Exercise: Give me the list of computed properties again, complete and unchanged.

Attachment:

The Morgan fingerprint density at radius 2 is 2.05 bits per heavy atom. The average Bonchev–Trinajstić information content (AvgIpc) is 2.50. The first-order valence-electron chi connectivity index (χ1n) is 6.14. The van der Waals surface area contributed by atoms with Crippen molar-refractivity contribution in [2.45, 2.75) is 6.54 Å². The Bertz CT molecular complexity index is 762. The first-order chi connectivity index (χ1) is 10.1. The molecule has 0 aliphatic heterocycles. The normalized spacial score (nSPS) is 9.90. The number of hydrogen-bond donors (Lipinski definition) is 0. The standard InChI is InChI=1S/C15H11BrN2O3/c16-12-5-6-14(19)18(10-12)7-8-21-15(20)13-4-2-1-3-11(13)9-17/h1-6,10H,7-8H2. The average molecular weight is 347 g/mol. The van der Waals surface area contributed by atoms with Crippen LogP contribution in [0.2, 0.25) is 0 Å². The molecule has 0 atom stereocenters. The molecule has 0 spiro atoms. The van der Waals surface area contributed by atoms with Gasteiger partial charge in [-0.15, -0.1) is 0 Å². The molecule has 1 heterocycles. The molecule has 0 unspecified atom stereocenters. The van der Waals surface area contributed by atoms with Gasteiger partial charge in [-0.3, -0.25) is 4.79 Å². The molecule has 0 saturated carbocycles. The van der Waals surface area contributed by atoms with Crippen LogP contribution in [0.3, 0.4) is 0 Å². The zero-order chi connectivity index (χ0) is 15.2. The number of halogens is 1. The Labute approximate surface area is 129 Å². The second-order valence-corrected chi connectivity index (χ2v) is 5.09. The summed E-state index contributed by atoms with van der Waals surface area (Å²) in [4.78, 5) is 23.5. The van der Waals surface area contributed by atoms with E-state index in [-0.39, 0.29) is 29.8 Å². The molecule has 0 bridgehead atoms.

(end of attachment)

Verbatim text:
The Morgan fingerprint density at radius 2 is 2.05 bits per heavy atom. The average Bonchev–Trinajstić information content (AvgIpc) is 2.50. The first-order valence-electron chi connectivity index (χ1n) is 6.14. The van der Waals surface area contributed by atoms with Crippen molar-refractivity contribution in [2.45, 2.75) is 6.54 Å². The Bertz CT molecular complexity index is 762. The first-order chi connectivity index (χ1) is 10.1. The molecule has 0 aliphatic heterocycles. The normalized spacial score (nSPS) is 9.90. The number of hydrogen-bond donors (Lipinski definition) is 0. The standard InChI is InChI=1S/C15H11BrN2O3/c16-12-5-6-14(19)18(10-12)7-8-21-15(20)13-4-2-1-3-11(13)9-17/h1-6,10H,7-8H2. The average molecular weight is 347 g/mol. The van der Waals surface area contributed by atoms with Crippen LogP contribution in [0.2, 0.25) is 0 Å². The molecule has 0 atom stereocenters. The molecule has 0 spiro atoms. The van der Waals surface area contributed by atoms with Gasteiger partial charge in [-0.15, -0.1) is 0 Å². The molecule has 1 heterocycles. The molecule has 0 unspecified atom stereocenters. The van der Waals surface area contributed by atoms with Gasteiger partial charge in [-0.3, -0.25) is 4.79 Å². The molecule has 0 saturated carbocycles. The van der Waals surface area contributed by atoms with Crippen LogP contribution in [0.3, 0.4) is 0 Å². The zero-order chi connectivity index (χ0) is 15.2. The number of halogens is 1. The Labute approximate surface area is 129 Å². The second-order valence-corrected chi connectivity index (χ2v) is 5.09. The summed E-state index contributed by atoms with van der Waals surface area (Å²) in [4.78, 5) is 23.5. The van der Waals surface area contributed by atoms with E-state index in [-0.39, 0.29) is 29.8 Å². The molecule has 0 bridgehead atoms.